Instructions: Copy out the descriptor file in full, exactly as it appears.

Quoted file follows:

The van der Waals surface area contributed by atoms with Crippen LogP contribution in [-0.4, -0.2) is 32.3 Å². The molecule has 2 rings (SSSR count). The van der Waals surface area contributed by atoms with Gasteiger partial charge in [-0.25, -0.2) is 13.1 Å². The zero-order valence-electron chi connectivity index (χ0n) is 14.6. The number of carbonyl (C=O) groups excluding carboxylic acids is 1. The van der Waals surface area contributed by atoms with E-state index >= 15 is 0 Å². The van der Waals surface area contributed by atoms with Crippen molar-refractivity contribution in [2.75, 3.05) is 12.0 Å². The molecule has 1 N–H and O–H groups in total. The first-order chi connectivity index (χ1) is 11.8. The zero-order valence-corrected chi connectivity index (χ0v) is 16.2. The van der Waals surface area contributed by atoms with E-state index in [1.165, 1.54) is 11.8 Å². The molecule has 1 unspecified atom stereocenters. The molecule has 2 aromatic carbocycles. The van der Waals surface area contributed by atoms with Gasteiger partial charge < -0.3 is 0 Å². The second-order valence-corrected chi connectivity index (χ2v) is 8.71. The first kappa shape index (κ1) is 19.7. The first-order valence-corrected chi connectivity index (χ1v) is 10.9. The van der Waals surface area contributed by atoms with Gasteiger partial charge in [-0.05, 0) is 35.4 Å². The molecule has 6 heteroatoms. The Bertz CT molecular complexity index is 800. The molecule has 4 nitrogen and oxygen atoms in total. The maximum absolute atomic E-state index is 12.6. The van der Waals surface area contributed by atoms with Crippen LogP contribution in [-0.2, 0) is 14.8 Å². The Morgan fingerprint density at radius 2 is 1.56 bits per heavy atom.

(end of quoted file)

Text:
The van der Waals surface area contributed by atoms with Crippen LogP contribution in [-0.4, -0.2) is 32.3 Å². The molecule has 2 rings (SSSR count). The van der Waals surface area contributed by atoms with Gasteiger partial charge in [-0.25, -0.2) is 13.1 Å². The zero-order valence-electron chi connectivity index (χ0n) is 14.6. The number of carbonyl (C=O) groups excluding carboxylic acids is 1. The van der Waals surface area contributed by atoms with E-state index >= 15 is 0 Å². The van der Waals surface area contributed by atoms with Crippen molar-refractivity contribution in [2.75, 3.05) is 12.0 Å². The molecule has 1 N–H and O–H groups in total. The first-order chi connectivity index (χ1) is 11.8. The zero-order valence-corrected chi connectivity index (χ0v) is 16.2. The van der Waals surface area contributed by atoms with E-state index in [1.165, 1.54) is 11.8 Å². The molecule has 1 unspecified atom stereocenters. The molecule has 2 aromatic carbocycles. The van der Waals surface area contributed by atoms with Gasteiger partial charge < -0.3 is 0 Å². The second-order valence-corrected chi connectivity index (χ2v) is 8.71. The first kappa shape index (κ1) is 19.7. The first-order valence-corrected chi connectivity index (χ1v) is 10.9. The van der Waals surface area contributed by atoms with Gasteiger partial charge in [-0.05, 0) is 35.4 Å². The molecule has 6 heteroatoms. The Bertz CT molecular complexity index is 800. The molecule has 4 nitrogen and oxygen atoms in total. The maximum absolute atomic E-state index is 12.6. The van der Waals surface area contributed by atoms with Crippen LogP contribution in [-0.2, 0) is 14.8 Å². The Morgan fingerprint density at radius 2 is 1.56 bits per heavy atom.